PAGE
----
A woman is on trial for murder and a jury is being sworn in to decide her fate. A jury of twelve men and women selected at random from all walks of life, each of whom has an interesting story of his or her own. Verdict of Twelve (1940), one of the British Library Crime Classics series, is as much about the jury as it is about the crime, which makes it an unusual and fascinating novel.
The book is divided into three main sections. In the first, we are introduced to each member of the jury as they step forward one by one to take their oaths. With an academic, a religious fanatic, a servant, a Greek restaurant owner and an encyclopedia salesman among them, many areas of society are represented and these twelve very different people must find a way to work together to reach what they believe to be the correct verdict.
The second part of the novel (which begins about a third of the way into the book) describes the crime itself. We are given some background information on the accused woman and then an account of the events which led up to the murder. I don’t think I can go into any detail without spoiling things, so I will just say that it is an intriguing mystery, very dark at times but with some humour at others. Although there are only a few suspects it is difficult to decide from the available evidence (which is largely circumstantial) exactly what happened and whether the jurors’ verdict should be guilty or not guilty.
Next, we watch the trial take place, listen to the witnesses and then join the jurors as they discuss the case and try to reach agreement. Finally a short epilogue lets us know whether we – and the jury – came to the right conclusion. It’s an interesting structure and one which I thought worked very well. Knowing the personal background of each juror before the trial begins helps us to see how their individual prejudices and experiences affects their reasoning when it comes to considering the evidence and making a decision. Some find that they have sympathy for the accused and some for the victim; as the reader, I felt that I was almost in the position of a thirteenth juror – and as I disliked one of the characters so much I found that I was also reacting emotionally rather than objectively.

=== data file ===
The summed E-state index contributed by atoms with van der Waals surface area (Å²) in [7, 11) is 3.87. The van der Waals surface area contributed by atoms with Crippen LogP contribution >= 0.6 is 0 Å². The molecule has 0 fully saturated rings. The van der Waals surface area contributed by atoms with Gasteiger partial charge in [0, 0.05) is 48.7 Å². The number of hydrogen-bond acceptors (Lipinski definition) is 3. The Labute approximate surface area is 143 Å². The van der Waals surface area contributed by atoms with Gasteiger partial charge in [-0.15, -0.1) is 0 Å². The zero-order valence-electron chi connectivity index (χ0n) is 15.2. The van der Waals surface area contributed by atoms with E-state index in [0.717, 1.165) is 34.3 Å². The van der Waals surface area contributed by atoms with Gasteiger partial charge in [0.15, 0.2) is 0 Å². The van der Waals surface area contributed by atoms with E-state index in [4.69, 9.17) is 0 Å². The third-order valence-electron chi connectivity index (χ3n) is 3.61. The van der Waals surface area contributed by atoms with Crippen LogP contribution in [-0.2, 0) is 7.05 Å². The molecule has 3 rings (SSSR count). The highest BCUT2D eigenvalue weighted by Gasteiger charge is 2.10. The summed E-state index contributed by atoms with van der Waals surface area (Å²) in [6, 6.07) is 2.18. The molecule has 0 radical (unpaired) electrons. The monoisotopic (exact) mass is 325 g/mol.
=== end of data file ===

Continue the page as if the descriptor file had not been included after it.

My only slight criticism is that the first section of the book, in which the jury is introduced, is quite uneven. A few of the characters, particularly Victoria Atkins and Arthur Popesgrove, are fully fleshed out in what are almost self-contained short stories, while some of the others have only one or two pages devoted to them. As each juror has one twelfth of the input into the final decision, I’m not sure why we needed to know so much more about some of their backgrounds than others. Apart from this, I really enjoyed Verdict of Twelve – highly recommended for all lovers of classic crime!
Thanks to Poisoned Pen Press for providing a copy of this book for review via NetGalley.
This is book #6 for the R.I.P XII challenge.
18 thoughts on “Verdict of Twelve by Raymond Postgate”
Sounds intriguing from your review, thanks — may keep an eye out for this. Btw, is this Postgate related to the maker of short children’s animations for the BBC in the 60s? I ought to know, I realise that!
Yes, he is. His son Oliver was the children’s television creator – and apparently also a cousin of Angela Lansbury, so quite an accomplished family!
Fascinating, these links! Like attracts like, as they say, and although these creative types often appear to be living in their own social bubble I’m grateful their output enriches our own engagement with the world.
I love the sound of this! What an interesting way to write a crime novel. I definitely want to read this one. 🙂
It’s a great book and the way it is structured is very unusual. I think you might enjoy it. 🙂
I loved this one! I know what you mean about some of the jury just getting a couple of pages, but felt it migth have been too much if they were all developed as fully as the main ones. I loved the individual stories though – thought it gave a real insight into the society of the time as well as letting us see why they decided as they did in the jury room. These crime classics are addictive… 😀
Yes, these books are addictive! I haven’t read as many of them as you, but I’ve enjoyed what I’ve read so far and will be reading more. 🙂
This one sounds really interesting. The mystery has a different feel than most crime novels and structure as well.
It’s very different from any other crime novel I’ve read and I can see why it’s considered a classic.
This sounds great. I really must get into this series – sounds like this might be the ideal starter for me!
Yes, I think this would be a good one to start with – although I haven’t read many of them yet and a lot of the others sound very intriguing too!
I don’t always enjoy novels that contain a trial as part of the story, but you have made this one sound worth reading.
The trial is just one small part of this book – the focus is more on the crime itself and on the lives and personalities of the jurors. Definitely worth reading, in my opinion!
I just skimmed your post as I really want to read the book soon-ish. I’ve found that these British Library Crime Classics can be a bit hit and miss, but I’m sure I’ll enjoy this one as you did.
I’ve only read a few of them so far and have been lucky with the ones I’ve chosen. I hope you enjoy this one!
I like the sound of this one, something about its structure appeals to me, rather than being the norm of a murder mystery/crime novel. Sometimes we need so,etching different to challenge the little grey cells!
Yes, we do! The structure is quite unusual – I think you would find it interesting.